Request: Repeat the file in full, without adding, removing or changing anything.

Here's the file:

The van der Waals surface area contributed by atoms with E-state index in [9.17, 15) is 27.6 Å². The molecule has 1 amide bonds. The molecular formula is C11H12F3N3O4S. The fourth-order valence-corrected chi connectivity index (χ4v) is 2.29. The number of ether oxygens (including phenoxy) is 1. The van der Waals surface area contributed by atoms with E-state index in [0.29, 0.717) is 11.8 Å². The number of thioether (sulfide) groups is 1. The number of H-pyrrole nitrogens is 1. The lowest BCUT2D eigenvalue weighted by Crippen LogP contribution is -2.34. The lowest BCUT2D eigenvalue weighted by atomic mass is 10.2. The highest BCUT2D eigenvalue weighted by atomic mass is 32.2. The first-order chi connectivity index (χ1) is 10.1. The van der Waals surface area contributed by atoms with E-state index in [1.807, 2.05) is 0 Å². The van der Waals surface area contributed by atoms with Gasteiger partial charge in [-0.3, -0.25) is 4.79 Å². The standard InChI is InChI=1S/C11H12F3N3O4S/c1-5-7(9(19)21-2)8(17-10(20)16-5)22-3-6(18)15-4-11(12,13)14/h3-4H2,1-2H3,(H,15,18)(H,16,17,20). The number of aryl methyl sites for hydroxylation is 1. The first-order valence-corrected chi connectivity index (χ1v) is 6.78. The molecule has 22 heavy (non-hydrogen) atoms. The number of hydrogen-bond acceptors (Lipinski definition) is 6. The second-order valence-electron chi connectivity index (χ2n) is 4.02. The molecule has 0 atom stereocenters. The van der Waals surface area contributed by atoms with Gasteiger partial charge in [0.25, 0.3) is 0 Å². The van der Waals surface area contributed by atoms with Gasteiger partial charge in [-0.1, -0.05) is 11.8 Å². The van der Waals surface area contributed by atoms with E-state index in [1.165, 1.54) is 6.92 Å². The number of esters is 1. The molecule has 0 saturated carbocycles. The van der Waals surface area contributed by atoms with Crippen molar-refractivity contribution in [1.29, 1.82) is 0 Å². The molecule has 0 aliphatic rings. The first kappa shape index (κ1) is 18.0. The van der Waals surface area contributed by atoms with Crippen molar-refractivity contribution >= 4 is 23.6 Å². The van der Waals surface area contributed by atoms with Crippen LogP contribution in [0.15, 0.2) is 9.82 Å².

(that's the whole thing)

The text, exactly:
The van der Waals surface area contributed by atoms with E-state index in [9.17, 15) is 27.6 Å². The molecule has 1 amide bonds. The molecular formula is C11H12F3N3O4S. The fourth-order valence-corrected chi connectivity index (χ4v) is 2.29. The number of ether oxygens (including phenoxy) is 1. The van der Waals surface area contributed by atoms with E-state index in [0.29, 0.717) is 11.8 Å². The number of thioether (sulfide) groups is 1. The number of H-pyrrole nitrogens is 1. The lowest BCUT2D eigenvalue weighted by Crippen LogP contribution is -2.34. The lowest BCUT2D eigenvalue weighted by atomic mass is 10.2. The highest BCUT2D eigenvalue weighted by atomic mass is 32.2. The first-order chi connectivity index (χ1) is 10.1. The van der Waals surface area contributed by atoms with E-state index in [1.807, 2.05) is 0 Å². The van der Waals surface area contributed by atoms with Gasteiger partial charge in [-0.3, -0.25) is 4.79 Å². The standard InChI is InChI=1S/C11H12F3N3O4S/c1-5-7(9(19)21-2)8(17-10(20)16-5)22-3-6(18)15-4-11(12,13)14/h3-4H2,1-2H3,(H,15,18)(H,16,17,20). The number of aryl methyl sites for hydroxylation is 1. The first-order valence-corrected chi connectivity index (χ1v) is 6.78. The molecule has 22 heavy (non-hydrogen) atoms. The number of hydrogen-bond acceptors (Lipinski definition) is 6. The second-order valence-electron chi connectivity index (χ2n) is 4.02. The molecule has 0 atom stereocenters. The van der Waals surface area contributed by atoms with Gasteiger partial charge in [0.25, 0.3) is 0 Å². The van der Waals surface area contributed by atoms with Gasteiger partial charge in [-0.1, -0.05) is 11.8 Å². The van der Waals surface area contributed by atoms with E-state index in [1.165, 1.54) is 6.92 Å². The number of esters is 1. The molecule has 0 saturated carbocycles. The van der Waals surface area contributed by atoms with Crippen molar-refractivity contribution in [1.29, 1.82) is 0 Å². The molecule has 0 aliphatic rings. The first kappa shape index (κ1) is 18.0. The van der Waals surface area contributed by atoms with Crippen molar-refractivity contribution >= 4 is 23.6 Å². The van der Waals surface area contributed by atoms with Crippen LogP contribution in [0.15, 0.2) is 9.82 Å².